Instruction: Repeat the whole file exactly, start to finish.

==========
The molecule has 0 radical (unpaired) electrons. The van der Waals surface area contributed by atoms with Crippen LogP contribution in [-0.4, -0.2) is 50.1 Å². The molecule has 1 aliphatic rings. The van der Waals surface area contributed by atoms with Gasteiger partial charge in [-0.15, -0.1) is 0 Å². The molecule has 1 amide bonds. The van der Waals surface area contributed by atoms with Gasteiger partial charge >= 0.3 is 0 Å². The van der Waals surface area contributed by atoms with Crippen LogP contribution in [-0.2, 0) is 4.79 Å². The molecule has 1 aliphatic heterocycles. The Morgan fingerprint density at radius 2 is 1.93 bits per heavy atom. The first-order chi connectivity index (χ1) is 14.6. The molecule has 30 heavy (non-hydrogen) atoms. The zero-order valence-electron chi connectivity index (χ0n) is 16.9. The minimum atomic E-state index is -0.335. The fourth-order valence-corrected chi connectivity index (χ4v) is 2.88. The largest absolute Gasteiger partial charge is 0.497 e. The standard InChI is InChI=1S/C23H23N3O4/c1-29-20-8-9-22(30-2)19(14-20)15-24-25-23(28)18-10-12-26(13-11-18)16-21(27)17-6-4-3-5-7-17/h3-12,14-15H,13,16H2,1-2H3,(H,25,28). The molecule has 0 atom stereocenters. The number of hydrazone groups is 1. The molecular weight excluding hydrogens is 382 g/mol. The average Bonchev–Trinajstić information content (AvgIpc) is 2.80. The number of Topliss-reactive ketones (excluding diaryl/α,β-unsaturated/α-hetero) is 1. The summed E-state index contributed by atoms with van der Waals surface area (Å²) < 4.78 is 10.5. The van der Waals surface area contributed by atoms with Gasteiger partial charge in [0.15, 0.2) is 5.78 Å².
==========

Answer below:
The molecule has 0 radical (unpaired) electrons. The van der Waals surface area contributed by atoms with Crippen LogP contribution in [-0.4, -0.2) is 50.1 Å². The molecule has 1 aliphatic rings. The van der Waals surface area contributed by atoms with Gasteiger partial charge in [-0.15, -0.1) is 0 Å². The molecule has 1 amide bonds. The van der Waals surface area contributed by atoms with Gasteiger partial charge >= 0.3 is 0 Å². The van der Waals surface area contributed by atoms with Crippen LogP contribution in [-0.2, 0) is 4.79 Å². The molecule has 1 aliphatic heterocycles. The Morgan fingerprint density at radius 2 is 1.93 bits per heavy atom. The first-order chi connectivity index (χ1) is 14.6. The molecule has 30 heavy (non-hydrogen) atoms. The zero-order valence-electron chi connectivity index (χ0n) is 16.9. The minimum atomic E-state index is -0.335. The fourth-order valence-corrected chi connectivity index (χ4v) is 2.88. The largest absolute Gasteiger partial charge is 0.497 e. The standard InChI is InChI=1S/C23H23N3O4/c1-29-20-8-9-22(30-2)19(14-20)15-24-25-23(28)18-10-12-26(13-11-18)16-21(27)17-6-4-3-5-7-17/h3-12,14-15H,13,16H2,1-2H3,(H,25,28). The molecule has 0 atom stereocenters. The number of hydrazone groups is 1. The molecular weight excluding hydrogens is 382 g/mol. The average Bonchev–Trinajstić information content (AvgIpc) is 2.80. The number of Topliss-reactive ketones (excluding diaryl/α,β-unsaturated/α-hetero) is 1. The summed E-state index contributed by atoms with van der Waals surface area (Å²) < 4.78 is 10.5. The van der Waals surface area contributed by atoms with Gasteiger partial charge in [0.15, 0.2) is 5.78 Å².